The decline in multifamily starts to approximately 20,000 units in 2017 in DFW has been widely publicized and is worthy of further discussion.
From a short-term perspective, tapping the brakes seems like a sensible response to the volume of unit deliveries projected over the next few years. Mitigating starts will enable properties to lease-up more quickly and possibly at higher rental rates.
In the long-term, given the growth in jobs and population coupled with the inability of first-time homebuyers to accumulate a sufficient amount of cash for down payments, the current level of multifamily construction seems appropriate.
There are significant headwinds in the face of multifamily developers which are beginning to inhibit their ability to start new projects. Multifamily zoned/entitled sites are in short supply (and often very expensive) and certain suburban markets have zoning ordinances which limit the amount or type of multifamily projects which can be developed. Equity sources for new construction are less available likely due to the current level of multifamily construction.
Further, a number of the more prominent equity sources have invested in new developments over the past few years, many of which have not come to fruition. Some are loath to fund additional development until profits from legacy projects have been realized.
Construction debt is not as readily available as in the past, likely due to the level of existing development as well as the HVCRE (high volatility commercial real estate) rules imposed on banks. Construction costs continue to escalate (largely due to the lack of skilled labor) making it difficult for developers to achieve the desired yields on cost. All in all, it is a challenge for developers to identify, plan, and construct new projects.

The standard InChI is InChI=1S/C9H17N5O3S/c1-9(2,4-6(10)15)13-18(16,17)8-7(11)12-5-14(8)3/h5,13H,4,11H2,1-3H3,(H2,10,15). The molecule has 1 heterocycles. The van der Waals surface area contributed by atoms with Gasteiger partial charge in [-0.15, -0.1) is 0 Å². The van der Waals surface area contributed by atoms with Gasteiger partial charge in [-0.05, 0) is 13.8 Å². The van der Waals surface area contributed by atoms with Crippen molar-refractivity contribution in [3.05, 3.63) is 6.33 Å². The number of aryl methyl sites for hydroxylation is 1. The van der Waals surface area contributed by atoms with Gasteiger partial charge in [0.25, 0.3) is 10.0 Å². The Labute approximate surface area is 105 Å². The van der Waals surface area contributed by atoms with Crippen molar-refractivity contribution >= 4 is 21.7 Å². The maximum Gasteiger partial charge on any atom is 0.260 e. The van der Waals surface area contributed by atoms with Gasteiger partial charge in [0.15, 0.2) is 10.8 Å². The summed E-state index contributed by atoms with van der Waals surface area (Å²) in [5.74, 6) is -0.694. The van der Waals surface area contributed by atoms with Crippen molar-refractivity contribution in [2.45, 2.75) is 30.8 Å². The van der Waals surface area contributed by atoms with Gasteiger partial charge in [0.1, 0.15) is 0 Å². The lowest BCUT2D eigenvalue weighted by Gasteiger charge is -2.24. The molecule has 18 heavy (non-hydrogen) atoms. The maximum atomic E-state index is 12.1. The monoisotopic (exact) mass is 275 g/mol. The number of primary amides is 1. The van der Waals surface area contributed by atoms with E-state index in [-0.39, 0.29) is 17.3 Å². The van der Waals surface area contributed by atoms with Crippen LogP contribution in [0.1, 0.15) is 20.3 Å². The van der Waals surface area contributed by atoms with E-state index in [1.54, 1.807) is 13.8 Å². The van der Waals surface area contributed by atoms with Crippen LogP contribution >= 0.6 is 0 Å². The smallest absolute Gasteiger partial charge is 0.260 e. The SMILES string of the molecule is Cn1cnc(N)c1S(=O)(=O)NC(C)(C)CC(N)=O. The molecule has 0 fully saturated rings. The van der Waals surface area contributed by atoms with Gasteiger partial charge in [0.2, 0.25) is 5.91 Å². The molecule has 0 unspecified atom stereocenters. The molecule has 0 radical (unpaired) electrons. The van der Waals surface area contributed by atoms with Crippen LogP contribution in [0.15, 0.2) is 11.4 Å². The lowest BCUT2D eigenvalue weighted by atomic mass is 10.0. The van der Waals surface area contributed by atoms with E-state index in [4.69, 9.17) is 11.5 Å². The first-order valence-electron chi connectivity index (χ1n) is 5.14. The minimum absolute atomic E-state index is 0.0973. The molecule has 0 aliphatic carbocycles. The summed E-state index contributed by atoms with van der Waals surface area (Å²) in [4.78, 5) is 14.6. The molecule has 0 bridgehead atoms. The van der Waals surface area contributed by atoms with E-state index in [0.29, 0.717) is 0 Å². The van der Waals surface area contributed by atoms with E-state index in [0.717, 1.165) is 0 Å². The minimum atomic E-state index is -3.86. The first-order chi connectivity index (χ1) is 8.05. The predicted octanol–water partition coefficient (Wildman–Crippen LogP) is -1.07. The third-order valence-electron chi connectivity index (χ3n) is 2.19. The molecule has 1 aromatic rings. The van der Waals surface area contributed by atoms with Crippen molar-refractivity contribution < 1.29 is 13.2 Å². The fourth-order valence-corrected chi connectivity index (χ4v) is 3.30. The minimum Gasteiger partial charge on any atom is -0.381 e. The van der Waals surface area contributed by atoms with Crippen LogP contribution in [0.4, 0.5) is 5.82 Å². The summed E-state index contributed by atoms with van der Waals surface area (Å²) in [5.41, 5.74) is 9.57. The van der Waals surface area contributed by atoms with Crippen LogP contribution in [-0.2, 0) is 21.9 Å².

The obstacles to new construction can likely be overcome in a variety of ways.
First, if certain municipalities begin to relax certain zoning restrictions or corresponding encourage mixed-use projects which include a multifamily component. The number of equity providers as well as those currently invested in the DFW market will likely reengage as properties lease-up and sell.
The constrictions on the construction lending providers will be eased as existing construction loans are paid off and their loan portfolios have a lesser concentration in HVCRE loans. Alternative construction lending sources might fill the gap as well.
Required returns on cost are largely dictated by rental rates. As projects stabilize and owners are afforded the opportunity to raise rental rates, there may be justification for new development, even in light of higher construction costs.
The DFW multifamily market is in a very healthy place, and the slowdown in construction starts serves to strengthen the rental market. The anticipated high level of job growth will ensure that demand is more than adequate to absorb the supply. Finally, the overall status of the DFW multifamily market makes it one of the most attractive investment venues in the country.
Jeff Price is Managing Director within JLL’s Capital Markets group.